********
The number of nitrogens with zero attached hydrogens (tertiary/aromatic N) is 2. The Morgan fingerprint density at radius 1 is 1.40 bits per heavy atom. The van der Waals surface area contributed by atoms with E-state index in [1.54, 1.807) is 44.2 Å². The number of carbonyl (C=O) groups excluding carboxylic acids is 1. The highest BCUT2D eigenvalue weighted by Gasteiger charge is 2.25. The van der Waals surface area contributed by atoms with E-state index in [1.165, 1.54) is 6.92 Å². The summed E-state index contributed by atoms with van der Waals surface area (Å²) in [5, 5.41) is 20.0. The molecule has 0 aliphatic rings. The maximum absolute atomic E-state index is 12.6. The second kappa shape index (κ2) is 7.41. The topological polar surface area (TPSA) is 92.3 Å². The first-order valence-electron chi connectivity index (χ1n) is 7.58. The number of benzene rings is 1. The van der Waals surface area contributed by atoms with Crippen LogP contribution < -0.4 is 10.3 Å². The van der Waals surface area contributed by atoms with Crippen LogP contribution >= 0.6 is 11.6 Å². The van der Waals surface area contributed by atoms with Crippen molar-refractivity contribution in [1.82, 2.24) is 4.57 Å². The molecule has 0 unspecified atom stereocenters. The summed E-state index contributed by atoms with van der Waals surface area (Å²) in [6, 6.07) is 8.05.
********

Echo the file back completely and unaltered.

The number of nitrogens with zero attached hydrogens (tertiary/aromatic N) is 2. The Morgan fingerprint density at radius 1 is 1.40 bits per heavy atom. The van der Waals surface area contributed by atoms with E-state index in [1.54, 1.807) is 44.2 Å². The number of carbonyl (C=O) groups excluding carboxylic acids is 1. The highest BCUT2D eigenvalue weighted by Gasteiger charge is 2.25. The van der Waals surface area contributed by atoms with E-state index in [1.165, 1.54) is 6.92 Å². The summed E-state index contributed by atoms with van der Waals surface area (Å²) in [5, 5.41) is 20.0. The molecule has 0 aliphatic rings. The maximum absolute atomic E-state index is 12.6. The second kappa shape index (κ2) is 7.41. The topological polar surface area (TPSA) is 92.3 Å². The first-order valence-electron chi connectivity index (χ1n) is 7.58. The number of benzene rings is 1. The van der Waals surface area contributed by atoms with Crippen LogP contribution < -0.4 is 10.3 Å². The van der Waals surface area contributed by atoms with Crippen LogP contribution >= 0.6 is 11.6 Å². The van der Waals surface area contributed by atoms with Crippen molar-refractivity contribution in [1.82, 2.24) is 4.57 Å². The molecule has 0 unspecified atom stereocenters. The summed E-state index contributed by atoms with van der Waals surface area (Å²) in [6, 6.07) is 8.05.